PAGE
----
lumbering flat bottom clouds promising much needed
rain we can catch to replenish our tanks.
My still unproven navigation indicates we should sight
the island-hung clouds that will tell us that the
Marquesas are dead ahead. Today.
It’t 6:00 a.m. Change of watch. Dale comes up the
companionway and hands me a steaming cup of
freshly-brewed coffee. As he reaches for the helm, he
asks the big question again,this time with some
anxiety. “What if the islands aren’t there??” He has
watched me slowly snake the pencil mark across the big
Pacific chart for 23 days, supposedly confirming our
course. With the world looking the same each morning,
he finds it hard to believe we’re actually moved across
the ocean.
I believe the islands will appear. Sort of. “I guess
we’ll just keep on sailing,” I say again. “But they’ll be
there.” I sound more convinced than I feel.
Now it is mid-afternoon and I’m below decks, working down
another sun sight with a new worry nagging at the
fringes of my mind. “What if we close with land in the dark!”
“LAND HO!!!?” Cris is up in the portside rigging,
pointing ahead and a little to the left. “LAND HO!!!” She yells again,laughing with pure joy. We swarm on deck, jumping up
and down, pointing and screaming happily across the
water to the Monroes . Sure enough, a long telltale
cloud with a couple of dark peaks under it is just
crawling up the distant horizon.
And the race is on. Never mentioned, the entire
passage has been an undeclared contest. Now Desperado
hoists her spinnaker. We don’t have one but we hank on
our biggest jenny and lunge toward distant Nuka Hiva.
It doesn’t matter who wins. We have made our first
And our kids are hooked. The minute the anchors are
set, the teens on both boats immediately drop the
matched sailing dingies from their davits and go
racing! The Monroe girls win, but only, our youngsters
assure us, because they have an aluminum mast and
ours is wood. They don’t mention that our racing
crew includes some big boys, matched against their
lighter weight girls.

Christmas day. At anchor in Taiohae Bay on Nuka Hiva, one of the more populated islands of the Marquesas.
We’ve been here almost a week, and we invite new friends from
other boats and a few island residents to dine on the
last of the eggs. No, I don’t know which lasts better,
waxed or Vaselined. The waxed were cleaner to open so
they got used up first. I scrambled the
Christmas eggs with lots of strong cheese, onions and
fresh green peppers and tomatoes purchased from a
farmer at the east end of the island. The eggs were a
bit aromatic and a little too runny to fry.

We joyously celebrate the conclusion of the first leg of what was to be our ‘round the world’ cruise.
" Wisdom; is your reward for surviving your mistakes"
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Old 10-02-2013, 09:16   #17
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Re: Why Sail?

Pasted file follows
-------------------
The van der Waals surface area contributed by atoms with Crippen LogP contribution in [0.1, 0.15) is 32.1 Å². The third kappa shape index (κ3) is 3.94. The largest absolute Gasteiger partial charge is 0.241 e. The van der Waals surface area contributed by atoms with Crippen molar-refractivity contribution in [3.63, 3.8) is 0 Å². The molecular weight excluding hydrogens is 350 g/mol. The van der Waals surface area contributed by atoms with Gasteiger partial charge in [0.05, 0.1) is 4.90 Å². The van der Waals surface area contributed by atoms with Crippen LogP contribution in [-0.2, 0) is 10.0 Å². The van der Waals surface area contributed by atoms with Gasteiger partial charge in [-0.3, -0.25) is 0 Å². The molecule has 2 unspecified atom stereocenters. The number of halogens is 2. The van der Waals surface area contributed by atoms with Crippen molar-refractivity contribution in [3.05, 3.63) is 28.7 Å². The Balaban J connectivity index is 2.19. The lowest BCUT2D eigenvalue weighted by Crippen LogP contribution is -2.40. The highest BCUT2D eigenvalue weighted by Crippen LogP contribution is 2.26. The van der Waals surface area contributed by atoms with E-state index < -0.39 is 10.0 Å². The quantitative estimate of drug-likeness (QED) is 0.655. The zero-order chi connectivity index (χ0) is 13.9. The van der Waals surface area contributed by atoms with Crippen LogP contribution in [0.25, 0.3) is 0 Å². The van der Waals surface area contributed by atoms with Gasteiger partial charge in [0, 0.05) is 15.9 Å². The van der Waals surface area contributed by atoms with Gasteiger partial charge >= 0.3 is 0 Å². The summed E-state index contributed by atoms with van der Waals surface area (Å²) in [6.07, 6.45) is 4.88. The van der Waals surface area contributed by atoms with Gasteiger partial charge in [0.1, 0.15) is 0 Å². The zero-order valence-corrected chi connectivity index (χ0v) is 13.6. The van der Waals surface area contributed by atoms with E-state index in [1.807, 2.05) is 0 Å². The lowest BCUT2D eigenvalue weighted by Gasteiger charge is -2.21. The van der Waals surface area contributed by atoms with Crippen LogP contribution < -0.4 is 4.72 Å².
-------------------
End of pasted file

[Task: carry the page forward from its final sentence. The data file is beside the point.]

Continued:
Oh, how evocative!
Your Mum's love of sailing shines through so strongly.

My favourite description:
The "pure throat-swelling joy" she experienced.

Thanks for sharing this .
SWL (enthusiastic amateur)
"To me the simple act of tying a knot is an adventure in unlimited space." Clifford Ashley
"The cure for anything is salt water: sweat, tears or the sea." Isak Dinesen

Unveiling Bullseye strops for low friction rings
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Old 10-02-2013, 09:34   #18
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Re: Why Sail?

Because my kid almost died too many times.
Because my wife is out of the wheelchair.
Because the bank stole our house.
Because anchoring is free.
Because of the Flying Mobula we saw this morning along with dolphins and jellyfish and frigate birds and pelicans instead of looking around at 4 white walls wondering why.
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Old 10-02-2013, 09:40   #19
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Re: Why Sail?

Thanks for the great read!
Tilting at windmills...sigh, always tilting at windmills
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Old 10-02-2013, 10:06   #20
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Re: Why Sail?

very nice!
"I spent most of my money on Booze, Broads and Boats. The rest I wasted" - Elmore Leonard

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Old 10-02-2013, 11:35   #21
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Re: Why Sail?

Thanks for the responses, my Mother is almost 80 and she is still kicking my heel about sailing with me, and I of course welcome her as soon as I can get clear or the dock.
sww914, those are all excellent reasons to throw off the lines. Also you only live once. Life is uncertain eat desert first!
Personally I think we have all been sold a bill of goods regarding security, safety, and the standard of life we would like to become accustomed to. As it has been said by wiser heads than my own "you don't own possessions, they own you.". I can only speak for myself, my happiness quotient did not increase with my income level, some of my happiest times were when I was fishing my own ragged out commercial fishing boat that was a danger to me and all around her, and living in a 1 room cabin with no running water or electricity. I will soon be there again sans the cabin, and if I can't get there with my boat, I ain't going.
" Wisdom; is your reward for surviving your mistakes"